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### Seating Guests at a Table

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Date: 9/5/95 at 16:57:39
From: Dana Murray
Subject: Diners for Courses, how to seat them ?

Good morning Dr Math,

Consider seating n dinner guests at k tables of l (lower case L) settings
each, therefore n = k l , for m courses so that no guest shares a table more
than once with any other guest.

Equivalently, consider n players to be divided into k teams of l players for
m rounds of a contest.  No player may, more than once, be on the same team
as any other player.

1. What is the maximum value of m, as a function of k and l ?

2. How could one systematically specify the seating arrangement for the m
courses ?

Dana Murray
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```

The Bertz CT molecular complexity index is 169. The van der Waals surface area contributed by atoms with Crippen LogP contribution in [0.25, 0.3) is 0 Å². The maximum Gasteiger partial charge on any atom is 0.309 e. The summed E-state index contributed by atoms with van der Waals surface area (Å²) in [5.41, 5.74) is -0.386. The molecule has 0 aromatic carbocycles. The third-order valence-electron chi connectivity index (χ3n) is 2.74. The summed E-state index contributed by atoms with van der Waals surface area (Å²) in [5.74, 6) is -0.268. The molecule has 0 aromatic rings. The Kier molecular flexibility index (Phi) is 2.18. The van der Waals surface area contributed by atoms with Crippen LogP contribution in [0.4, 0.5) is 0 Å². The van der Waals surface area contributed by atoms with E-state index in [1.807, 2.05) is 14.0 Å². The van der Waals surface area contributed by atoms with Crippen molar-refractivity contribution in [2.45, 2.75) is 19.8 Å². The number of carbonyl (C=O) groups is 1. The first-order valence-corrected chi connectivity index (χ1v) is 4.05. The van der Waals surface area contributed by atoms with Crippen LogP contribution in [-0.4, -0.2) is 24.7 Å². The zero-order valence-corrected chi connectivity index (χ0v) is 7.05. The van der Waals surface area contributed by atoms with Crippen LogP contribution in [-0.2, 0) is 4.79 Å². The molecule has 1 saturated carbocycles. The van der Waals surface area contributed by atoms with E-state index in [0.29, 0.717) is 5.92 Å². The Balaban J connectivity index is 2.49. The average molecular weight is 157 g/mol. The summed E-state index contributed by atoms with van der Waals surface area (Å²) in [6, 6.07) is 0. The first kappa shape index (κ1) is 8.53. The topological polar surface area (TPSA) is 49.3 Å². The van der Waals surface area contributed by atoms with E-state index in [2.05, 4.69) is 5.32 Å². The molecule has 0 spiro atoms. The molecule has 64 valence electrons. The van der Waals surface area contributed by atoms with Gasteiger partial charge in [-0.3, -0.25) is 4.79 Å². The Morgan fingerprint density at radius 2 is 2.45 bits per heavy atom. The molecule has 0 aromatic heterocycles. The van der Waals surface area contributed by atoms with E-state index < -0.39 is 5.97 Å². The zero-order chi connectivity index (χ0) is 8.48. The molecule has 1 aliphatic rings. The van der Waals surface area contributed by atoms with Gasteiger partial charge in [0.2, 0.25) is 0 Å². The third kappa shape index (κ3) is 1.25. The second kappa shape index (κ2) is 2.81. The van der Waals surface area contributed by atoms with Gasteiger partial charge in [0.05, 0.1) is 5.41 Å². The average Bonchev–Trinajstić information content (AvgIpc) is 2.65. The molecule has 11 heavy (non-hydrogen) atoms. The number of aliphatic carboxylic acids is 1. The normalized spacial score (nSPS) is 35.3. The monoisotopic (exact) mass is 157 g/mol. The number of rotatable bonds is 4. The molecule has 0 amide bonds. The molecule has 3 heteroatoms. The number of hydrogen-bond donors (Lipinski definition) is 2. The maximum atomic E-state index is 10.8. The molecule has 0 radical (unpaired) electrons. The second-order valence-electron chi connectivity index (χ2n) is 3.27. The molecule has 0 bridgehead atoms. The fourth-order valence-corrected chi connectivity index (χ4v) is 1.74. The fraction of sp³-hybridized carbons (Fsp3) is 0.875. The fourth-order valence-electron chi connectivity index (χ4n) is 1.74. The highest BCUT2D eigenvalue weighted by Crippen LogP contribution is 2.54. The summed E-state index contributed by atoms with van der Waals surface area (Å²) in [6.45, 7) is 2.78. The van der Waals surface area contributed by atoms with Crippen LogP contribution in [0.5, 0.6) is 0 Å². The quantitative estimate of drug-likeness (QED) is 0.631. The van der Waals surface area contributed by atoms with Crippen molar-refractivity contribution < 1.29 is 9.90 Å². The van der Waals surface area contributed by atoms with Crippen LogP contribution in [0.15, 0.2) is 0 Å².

Date: 9/24/95 at 1:31:38
From: Doctor Andrew
Subject: Re: Diners for Courses, how to seat them ?

Neat problem.  I think the second question is very much related to the first.
I thought of a useful analogy to this problem.  Imagine that you start off
with a tangle of string with n knots, each knot representing a guest.  Now,
at the beginning, let each knot be connected to every other knot by a piece
of string.  Whenever two people (two knots) sit together at a table,
cut the string between the knots representing those people.  At the start
there are (n choose 2) links of string (the number of pairs at the meal
which is n!/(2!(n-2)!) = n(n-1)/2 if you've done some probability).  At each